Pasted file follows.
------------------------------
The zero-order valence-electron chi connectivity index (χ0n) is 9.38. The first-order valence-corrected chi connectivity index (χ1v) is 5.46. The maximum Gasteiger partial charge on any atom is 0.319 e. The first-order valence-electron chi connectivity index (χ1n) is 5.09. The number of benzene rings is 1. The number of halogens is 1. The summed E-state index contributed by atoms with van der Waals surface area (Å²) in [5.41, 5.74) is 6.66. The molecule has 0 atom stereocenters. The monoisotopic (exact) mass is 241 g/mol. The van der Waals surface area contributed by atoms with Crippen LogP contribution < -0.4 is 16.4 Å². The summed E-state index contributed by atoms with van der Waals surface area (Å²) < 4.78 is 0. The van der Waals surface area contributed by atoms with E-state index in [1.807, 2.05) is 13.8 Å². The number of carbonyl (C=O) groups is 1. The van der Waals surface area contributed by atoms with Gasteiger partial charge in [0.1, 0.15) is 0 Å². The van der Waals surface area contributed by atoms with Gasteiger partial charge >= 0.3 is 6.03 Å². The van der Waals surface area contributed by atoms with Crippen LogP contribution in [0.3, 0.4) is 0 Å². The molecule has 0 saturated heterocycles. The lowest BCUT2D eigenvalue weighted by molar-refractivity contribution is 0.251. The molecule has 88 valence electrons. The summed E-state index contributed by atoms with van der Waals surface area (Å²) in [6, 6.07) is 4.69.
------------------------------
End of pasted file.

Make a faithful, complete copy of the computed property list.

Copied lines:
The zero-order valence-electron chi connectivity index (χ0n) is 9.38. The first-order valence-corrected chi connectivity index (χ1v) is 5.46. The maximum Gasteiger partial charge on any atom is 0.319 e. The first-order valence-electron chi connectivity index (χ1n) is 5.09. The number of benzene rings is 1. The number of halogens is 1. The summed E-state index contributed by atoms with van der Waals surface area (Å²) in [5.41, 5.74) is 6.66. The molecule has 0 atom stereocenters. The monoisotopic (exact) mass is 241 g/mol. The van der Waals surface area contributed by atoms with Crippen LogP contribution < -0.4 is 16.4 Å². The summed E-state index contributed by atoms with van der Waals surface area (Å²) < 4.78 is 0. The van der Waals surface area contributed by atoms with E-state index in [1.807, 2.05) is 13.8 Å². The number of carbonyl (C=O) groups is 1. The van der Waals surface area contributed by atoms with Gasteiger partial charge in [0.1, 0.15) is 0 Å². The van der Waals surface area contributed by atoms with Gasteiger partial charge >= 0.3 is 6.03 Å². The van der Waals surface area contributed by atoms with Crippen LogP contribution in [0.3, 0.4) is 0 Å². The molecule has 0 saturated heterocycles. The lowest BCUT2D eigenvalue weighted by molar-refractivity contribution is 0.251. The molecule has 88 valence electrons. The summed E-state index contributed by atoms with van der Waals surface area (Å²) in [6, 6.07) is 4.69.